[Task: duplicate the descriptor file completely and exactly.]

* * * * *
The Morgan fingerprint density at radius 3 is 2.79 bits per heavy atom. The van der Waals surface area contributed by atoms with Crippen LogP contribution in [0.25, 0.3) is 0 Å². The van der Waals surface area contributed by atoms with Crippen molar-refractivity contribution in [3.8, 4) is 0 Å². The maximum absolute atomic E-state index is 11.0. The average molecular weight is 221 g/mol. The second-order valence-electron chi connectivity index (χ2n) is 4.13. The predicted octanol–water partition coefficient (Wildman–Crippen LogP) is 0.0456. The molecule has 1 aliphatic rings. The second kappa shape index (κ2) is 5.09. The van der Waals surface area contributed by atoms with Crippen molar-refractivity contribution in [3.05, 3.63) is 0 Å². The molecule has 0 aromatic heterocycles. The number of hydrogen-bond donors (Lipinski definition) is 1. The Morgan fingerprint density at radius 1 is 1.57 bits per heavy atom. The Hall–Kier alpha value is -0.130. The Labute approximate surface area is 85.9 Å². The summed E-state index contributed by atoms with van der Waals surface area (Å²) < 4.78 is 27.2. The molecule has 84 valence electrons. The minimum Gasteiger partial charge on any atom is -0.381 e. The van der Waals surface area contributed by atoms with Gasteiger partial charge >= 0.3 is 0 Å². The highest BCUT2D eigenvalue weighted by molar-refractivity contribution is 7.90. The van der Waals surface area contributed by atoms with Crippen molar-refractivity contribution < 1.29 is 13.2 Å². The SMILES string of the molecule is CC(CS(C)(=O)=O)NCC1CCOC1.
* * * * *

The Morgan fingerprint density at radius 3 is 2.79 bits per heavy atom. The van der Waals surface area contributed by atoms with Crippen LogP contribution in [0.25, 0.3) is 0 Å². The van der Waals surface area contributed by atoms with Crippen molar-refractivity contribution in [3.8, 4) is 0 Å². The maximum absolute atomic E-state index is 11.0. The average molecular weight is 221 g/mol. The second-order valence-electron chi connectivity index (χ2n) is 4.13. The predicted octanol–water partition coefficient (Wildman–Crippen LogP) is 0.0456. The molecule has 1 aliphatic rings. The second kappa shape index (κ2) is 5.09. The van der Waals surface area contributed by atoms with Crippen molar-refractivity contribution in [3.05, 3.63) is 0 Å². The molecule has 0 aromatic heterocycles. The number of hydrogen-bond donors (Lipinski definition) is 1. The Morgan fingerprint density at radius 1 is 1.57 bits per heavy atom. The Hall–Kier alpha value is -0.130. The Labute approximate surface area is 85.9 Å². The summed E-state index contributed by atoms with van der Waals surface area (Å²) < 4.78 is 27.2. The molecule has 84 valence electrons. The minimum Gasteiger partial charge on any atom is -0.381 e. The van der Waals surface area contributed by atoms with Gasteiger partial charge >= 0.3 is 0 Å². The highest BCUT2D eigenvalue weighted by molar-refractivity contribution is 7.90. The van der Waals surface area contributed by atoms with Crippen molar-refractivity contribution < 1.29 is 13.2 Å². The SMILES string of the molecule is CC(CS(C)(=O)=O)NCC1CCOC1.